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No. The lack of volume/pressure is common to every hot water outlet. Although buried under insulation I tried to follow the line going into the hot water heater. The line diverts to supply water to the washer and the other side goes to the WH. The only fixture from the washer and WH is a bathroom. I haven't been able to find where the cold takeoff is from that line to the bathroom. The hot takes off close to the WH. The furnace is under the bathroom with the duct close to the ceiling so it is hard to follow the line. The cold water pressure is fine going to the bathroom so the problem has to be somewhere between the tee going to the washer & WH. There is plenty of cold water pressure going to the washer. There is a 3/4 inch line going to the gate valve which supplies the WH. I don't know if the cold line takes off from the line going to the washer or to the WH. I can understand something plugging the line creating a loss of volume, but what I can't understand why the lack of pressure.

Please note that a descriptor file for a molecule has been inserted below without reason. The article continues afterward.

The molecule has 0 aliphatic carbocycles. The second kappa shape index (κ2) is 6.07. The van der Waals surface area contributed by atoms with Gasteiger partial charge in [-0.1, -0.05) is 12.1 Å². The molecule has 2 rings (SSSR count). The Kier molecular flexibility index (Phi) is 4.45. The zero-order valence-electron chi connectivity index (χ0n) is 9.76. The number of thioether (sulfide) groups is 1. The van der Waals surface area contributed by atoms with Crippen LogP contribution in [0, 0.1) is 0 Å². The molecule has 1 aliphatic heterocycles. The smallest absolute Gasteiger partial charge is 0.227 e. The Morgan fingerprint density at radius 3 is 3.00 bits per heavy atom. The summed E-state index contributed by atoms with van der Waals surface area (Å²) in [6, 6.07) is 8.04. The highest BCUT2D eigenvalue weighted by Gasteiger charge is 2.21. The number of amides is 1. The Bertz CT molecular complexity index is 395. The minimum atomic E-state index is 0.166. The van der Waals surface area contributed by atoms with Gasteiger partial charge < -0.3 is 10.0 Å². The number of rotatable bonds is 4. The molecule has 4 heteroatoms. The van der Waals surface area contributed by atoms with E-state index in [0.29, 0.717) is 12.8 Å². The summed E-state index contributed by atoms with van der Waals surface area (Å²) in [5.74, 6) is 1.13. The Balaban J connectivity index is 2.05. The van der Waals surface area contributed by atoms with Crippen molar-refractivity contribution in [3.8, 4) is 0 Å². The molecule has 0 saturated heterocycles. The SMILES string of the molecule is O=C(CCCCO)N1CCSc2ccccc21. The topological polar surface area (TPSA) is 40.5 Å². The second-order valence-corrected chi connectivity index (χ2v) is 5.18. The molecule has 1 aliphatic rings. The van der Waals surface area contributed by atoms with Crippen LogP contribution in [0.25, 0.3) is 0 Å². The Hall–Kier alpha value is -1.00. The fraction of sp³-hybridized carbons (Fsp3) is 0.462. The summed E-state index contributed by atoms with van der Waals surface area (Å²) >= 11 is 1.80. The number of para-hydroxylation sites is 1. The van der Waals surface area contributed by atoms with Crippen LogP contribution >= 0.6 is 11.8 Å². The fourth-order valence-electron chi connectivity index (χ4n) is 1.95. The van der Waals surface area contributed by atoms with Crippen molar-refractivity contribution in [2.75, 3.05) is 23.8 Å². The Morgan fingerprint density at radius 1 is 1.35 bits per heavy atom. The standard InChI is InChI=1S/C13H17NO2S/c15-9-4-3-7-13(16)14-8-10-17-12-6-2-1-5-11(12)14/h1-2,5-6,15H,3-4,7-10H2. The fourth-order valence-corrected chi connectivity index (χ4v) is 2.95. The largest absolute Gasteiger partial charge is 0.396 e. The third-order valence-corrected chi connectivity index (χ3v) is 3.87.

On the title I should say the volume not pressure varies from nil to satisfactory.

I was able to find the line going to the bathroom which takes off the line going to the WH located in the furnace room.
 

Last edited by mtnavarre; 11-26-18 at 12:04 PM. Reason: Correct title & add info
  #4  
Old 11-27-18, 09:11 PM
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Has any work been done lately that involved closing the valve at the water heater?

If it's all hot water at all fixtures, I would look at that valve. The gate may have separated from the stem.
 
  #5  
Old 11-28-18, 05:29 AM